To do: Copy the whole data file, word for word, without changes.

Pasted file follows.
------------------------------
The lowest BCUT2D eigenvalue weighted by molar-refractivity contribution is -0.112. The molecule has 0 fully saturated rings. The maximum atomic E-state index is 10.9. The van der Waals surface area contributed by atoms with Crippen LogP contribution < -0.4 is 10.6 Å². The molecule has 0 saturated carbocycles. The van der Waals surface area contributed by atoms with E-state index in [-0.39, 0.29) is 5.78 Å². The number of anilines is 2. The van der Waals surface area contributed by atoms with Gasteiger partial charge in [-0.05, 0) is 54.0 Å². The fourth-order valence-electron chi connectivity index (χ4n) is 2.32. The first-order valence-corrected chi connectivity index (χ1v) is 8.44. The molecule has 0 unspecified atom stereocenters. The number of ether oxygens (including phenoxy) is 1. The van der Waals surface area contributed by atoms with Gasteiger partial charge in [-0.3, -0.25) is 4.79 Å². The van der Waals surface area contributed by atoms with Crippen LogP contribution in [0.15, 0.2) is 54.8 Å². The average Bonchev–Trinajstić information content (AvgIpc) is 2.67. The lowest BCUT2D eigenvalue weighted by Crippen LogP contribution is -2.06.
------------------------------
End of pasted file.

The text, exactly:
The lowest BCUT2D eigenvalue weighted by molar-refractivity contribution is -0.112. The molecule has 0 fully saturated rings. The maximum atomic E-state index is 10.9. The van der Waals surface area contributed by atoms with Crippen LogP contribution < -0.4 is 10.6 Å². The molecule has 0 saturated carbocycles. The van der Waals surface area contributed by atoms with E-state index in [-0.39, 0.29) is 5.78 Å². The number of anilines is 2. The van der Waals surface area contributed by atoms with Gasteiger partial charge in [-0.05, 0) is 54.0 Å². The fourth-order valence-electron chi connectivity index (χ4n) is 2.32. The first-order valence-corrected chi connectivity index (χ1v) is 8.44. The molecule has 0 unspecified atom stereocenters. The number of ether oxygens (including phenoxy) is 1. The van der Waals surface area contributed by atoms with Gasteiger partial charge in [-0.3, -0.25) is 4.79 Å². The van der Waals surface area contributed by atoms with Crippen LogP contribution in [0.15, 0.2) is 54.8 Å². The average Bonchev–Trinajstić information content (AvgIpc) is 2.67. The lowest BCUT2D eigenvalue weighted by Crippen LogP contribution is -2.06.